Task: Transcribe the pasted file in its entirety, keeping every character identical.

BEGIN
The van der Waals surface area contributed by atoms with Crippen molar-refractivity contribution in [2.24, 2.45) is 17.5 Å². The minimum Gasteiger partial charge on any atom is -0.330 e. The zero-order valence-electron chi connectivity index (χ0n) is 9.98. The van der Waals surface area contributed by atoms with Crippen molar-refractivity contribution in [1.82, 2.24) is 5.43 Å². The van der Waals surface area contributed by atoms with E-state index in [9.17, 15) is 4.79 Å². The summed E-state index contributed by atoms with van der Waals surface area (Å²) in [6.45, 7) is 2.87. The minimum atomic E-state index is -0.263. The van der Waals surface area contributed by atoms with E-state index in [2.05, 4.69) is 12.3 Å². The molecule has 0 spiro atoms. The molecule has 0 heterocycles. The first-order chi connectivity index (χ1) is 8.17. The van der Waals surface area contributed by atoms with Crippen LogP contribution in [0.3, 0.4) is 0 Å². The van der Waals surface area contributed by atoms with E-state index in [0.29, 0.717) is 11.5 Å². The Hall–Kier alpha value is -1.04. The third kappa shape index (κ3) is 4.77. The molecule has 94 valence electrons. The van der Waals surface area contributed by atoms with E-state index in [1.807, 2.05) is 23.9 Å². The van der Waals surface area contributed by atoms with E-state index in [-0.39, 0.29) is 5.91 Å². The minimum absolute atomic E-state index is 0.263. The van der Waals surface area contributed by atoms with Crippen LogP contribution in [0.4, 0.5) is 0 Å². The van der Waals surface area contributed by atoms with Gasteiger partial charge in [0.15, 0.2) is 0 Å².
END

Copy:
The van der Waals surface area contributed by atoms with Crippen molar-refractivity contribution in [2.24, 2.45) is 17.5 Å². The minimum Gasteiger partial charge on any atom is -0.330 e. The zero-order valence-electron chi connectivity index (χ0n) is 9.98. The van der Waals surface area contributed by atoms with Crippen molar-refractivity contribution in [1.82, 2.24) is 5.43 Å². The van der Waals surface area contributed by atoms with E-state index in [9.17, 15) is 4.79 Å². The summed E-state index contributed by atoms with van der Waals surface area (Å²) in [6.45, 7) is 2.87. The minimum atomic E-state index is -0.263. The van der Waals surface area contributed by atoms with E-state index in [2.05, 4.69) is 12.3 Å². The molecule has 0 spiro atoms. The molecule has 0 heterocycles. The first-order chi connectivity index (χ1) is 8.17. The van der Waals surface area contributed by atoms with Crippen LogP contribution in [0.3, 0.4) is 0 Å². The van der Waals surface area contributed by atoms with E-state index in [0.29, 0.717) is 11.5 Å². The Hall–Kier alpha value is -1.04. The third kappa shape index (κ3) is 4.77. The molecule has 94 valence electrons. The van der Waals surface area contributed by atoms with E-state index in [1.807, 2.05) is 23.9 Å². The van der Waals surface area contributed by atoms with E-state index in [-0.39, 0.29) is 5.91 Å². The minimum absolute atomic E-state index is 0.263. The van der Waals surface area contributed by atoms with Crippen LogP contribution in [0.4, 0.5) is 0 Å². The van der Waals surface area contributed by atoms with Gasteiger partial charge in [0.15, 0.2) is 0 Å².